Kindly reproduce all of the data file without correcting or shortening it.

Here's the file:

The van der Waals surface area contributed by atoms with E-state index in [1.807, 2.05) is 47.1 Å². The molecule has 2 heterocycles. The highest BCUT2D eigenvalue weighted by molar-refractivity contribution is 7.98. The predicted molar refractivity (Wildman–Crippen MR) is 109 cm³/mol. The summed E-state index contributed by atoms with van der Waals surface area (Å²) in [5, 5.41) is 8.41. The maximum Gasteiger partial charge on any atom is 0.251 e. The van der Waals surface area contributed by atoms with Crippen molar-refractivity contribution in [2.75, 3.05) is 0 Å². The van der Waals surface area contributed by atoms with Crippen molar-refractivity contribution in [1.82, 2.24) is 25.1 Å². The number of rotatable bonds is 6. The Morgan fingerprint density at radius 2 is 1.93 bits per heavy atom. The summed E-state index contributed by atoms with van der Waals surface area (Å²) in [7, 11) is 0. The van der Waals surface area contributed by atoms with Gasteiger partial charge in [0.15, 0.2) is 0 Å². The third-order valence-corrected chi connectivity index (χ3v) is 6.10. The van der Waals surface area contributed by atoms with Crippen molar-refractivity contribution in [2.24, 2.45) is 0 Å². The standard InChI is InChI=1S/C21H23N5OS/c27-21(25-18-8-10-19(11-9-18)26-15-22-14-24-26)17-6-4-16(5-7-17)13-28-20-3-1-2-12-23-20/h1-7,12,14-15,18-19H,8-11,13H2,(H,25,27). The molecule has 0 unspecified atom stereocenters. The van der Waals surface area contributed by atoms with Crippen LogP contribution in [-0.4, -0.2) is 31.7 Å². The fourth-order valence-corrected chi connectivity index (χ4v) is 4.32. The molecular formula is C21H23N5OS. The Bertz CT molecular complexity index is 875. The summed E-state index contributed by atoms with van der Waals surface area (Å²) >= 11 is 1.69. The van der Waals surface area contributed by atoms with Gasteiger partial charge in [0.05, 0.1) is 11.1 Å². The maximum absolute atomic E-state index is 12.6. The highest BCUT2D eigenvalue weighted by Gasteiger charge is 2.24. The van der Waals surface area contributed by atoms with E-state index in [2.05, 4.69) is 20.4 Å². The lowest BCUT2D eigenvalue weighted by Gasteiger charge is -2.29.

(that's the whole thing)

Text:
The van der Waals surface area contributed by atoms with E-state index in [1.807, 2.05) is 47.1 Å². The molecule has 2 heterocycles. The highest BCUT2D eigenvalue weighted by molar-refractivity contribution is 7.98. The predicted molar refractivity (Wildman–Crippen MR) is 109 cm³/mol. The summed E-state index contributed by atoms with van der Waals surface area (Å²) in [5, 5.41) is 8.41. The maximum Gasteiger partial charge on any atom is 0.251 e. The van der Waals surface area contributed by atoms with Crippen molar-refractivity contribution in [2.75, 3.05) is 0 Å². The van der Waals surface area contributed by atoms with Crippen molar-refractivity contribution in [1.82, 2.24) is 25.1 Å². The number of rotatable bonds is 6. The Morgan fingerprint density at radius 2 is 1.93 bits per heavy atom. The summed E-state index contributed by atoms with van der Waals surface area (Å²) in [7, 11) is 0. The van der Waals surface area contributed by atoms with Gasteiger partial charge in [0.15, 0.2) is 0 Å². The third-order valence-corrected chi connectivity index (χ3v) is 6.10. The van der Waals surface area contributed by atoms with Crippen molar-refractivity contribution in [2.24, 2.45) is 0 Å². The standard InChI is InChI=1S/C21H23N5OS/c27-21(25-18-8-10-19(11-9-18)26-15-22-14-24-26)17-6-4-16(5-7-17)13-28-20-3-1-2-12-23-20/h1-7,12,14-15,18-19H,8-11,13H2,(H,25,27). The molecule has 0 unspecified atom stereocenters. The van der Waals surface area contributed by atoms with Crippen LogP contribution in [-0.4, -0.2) is 31.7 Å². The fourth-order valence-corrected chi connectivity index (χ4v) is 4.32. The molecular formula is C21H23N5OS. The Bertz CT molecular complexity index is 875. The summed E-state index contributed by atoms with van der Waals surface area (Å²) >= 11 is 1.69. The van der Waals surface area contributed by atoms with Gasteiger partial charge in [0.05, 0.1) is 11.1 Å². The maximum absolute atomic E-state index is 12.6. The highest BCUT2D eigenvalue weighted by Gasteiger charge is 2.24. The van der Waals surface area contributed by atoms with E-state index in [2.05, 4.69) is 20.4 Å². The lowest BCUT2D eigenvalue weighted by Gasteiger charge is -2.29.